Stephen Lee match-fixing: Neil Robertson backs life ban

Stephen Lee

Former world champion Neil Robertson hopes the Stephen Lee case will ultimately help eradicate match-fixing.

On Monday, Lee was found guilty of match-fixing charges involving seven games in 2008 and 2009 and will learn the extent of his punishment from governing body the WPBSA on Tuesday.

"That is important as a deterrent," Robertson said. "We have to show zero tolerance on match and frame-fixing.

"There is no other option than a life ban," the 31-year-old added.

"There may have been players offered things in smaller events, and this should cut all of that out.

"I am not sure how this verdict can be damaging to the sport in the long term. A guy has been found guilty of cheating and faces a life ban.

"And that comes after he was suspended for almost a year. It gives me confidence that the governing body are doing it thoroughly: these are hard cases to prove."

Robertson said match or frame-fixing in snooker should be viewed differently from doping in cycling or athletics.

"It is greed or financial difficulty that makes people fix matches, not gaining an edge over rivals, so it is different from say Lance Armstrong or Ben Johnson."

World Snooker boss Barry Hearn said every professional match would now be monitored in an attempt to rid the sport of cheating.

In addition, special integrity units now look for suspect trends in games and are in regular contact with bookmakers to detect unusual betting patterns.

"It is a problem in snooker and sport, and snooker is doing something about it," said Robertson, who won the world title in 2010.

"The governing body have stuck their necks out here after the Crown Prosecution Service decided not to press criminal charges.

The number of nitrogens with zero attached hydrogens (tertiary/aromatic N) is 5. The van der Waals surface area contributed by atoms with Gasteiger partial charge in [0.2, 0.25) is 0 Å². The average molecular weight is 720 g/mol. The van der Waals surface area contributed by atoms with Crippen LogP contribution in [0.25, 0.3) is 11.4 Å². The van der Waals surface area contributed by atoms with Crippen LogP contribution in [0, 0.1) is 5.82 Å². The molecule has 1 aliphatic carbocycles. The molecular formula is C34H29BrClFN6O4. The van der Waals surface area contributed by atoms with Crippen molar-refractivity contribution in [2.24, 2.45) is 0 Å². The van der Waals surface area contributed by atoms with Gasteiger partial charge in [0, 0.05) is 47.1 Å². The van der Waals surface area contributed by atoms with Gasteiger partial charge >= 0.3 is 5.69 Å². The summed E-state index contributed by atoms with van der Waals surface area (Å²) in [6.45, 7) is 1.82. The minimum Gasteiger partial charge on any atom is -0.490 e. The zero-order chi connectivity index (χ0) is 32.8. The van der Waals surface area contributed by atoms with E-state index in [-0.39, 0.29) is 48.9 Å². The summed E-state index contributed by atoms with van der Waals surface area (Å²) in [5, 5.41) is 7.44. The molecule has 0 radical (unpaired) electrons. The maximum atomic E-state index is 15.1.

"You must have young players looking at it, or players struggling to make a living on the table, and knowing this is not the way to go. And this will make everyone more alert."

The left-hander added: "There will be no-one taking risks or trying to nick a few quid on the side because the authorities can see everything.

"You don't want to be tarred with the same brush, by association. But it is a difficult sport and pressure can make you miss shots, that's why it is so hard to prove."

Lee's case prompted world champion Ronnie O'Sullivan to tweet: "I've heard there's many more players who throw snooker matches."

Hearn insisted O'Sullivan should elaborate on his claims and said: "World Snooker will be writing to Ronnie to say that under his player's contract it is his responsibility to report any incidences he's aware of and failure to do so would lay him open to a charge of bringing the game into disrepute.

"There's no point in making vague announcements, if he knows something he has a responsibility to be specific and World Snooker will be writing to him on that basis."

O'Sullivan later responded by admitting he had "no concrete evidence of match-fixing" and, in reference to Hearn, said: "Barry, I think we need another cup of tea... I've been a naughty boy."

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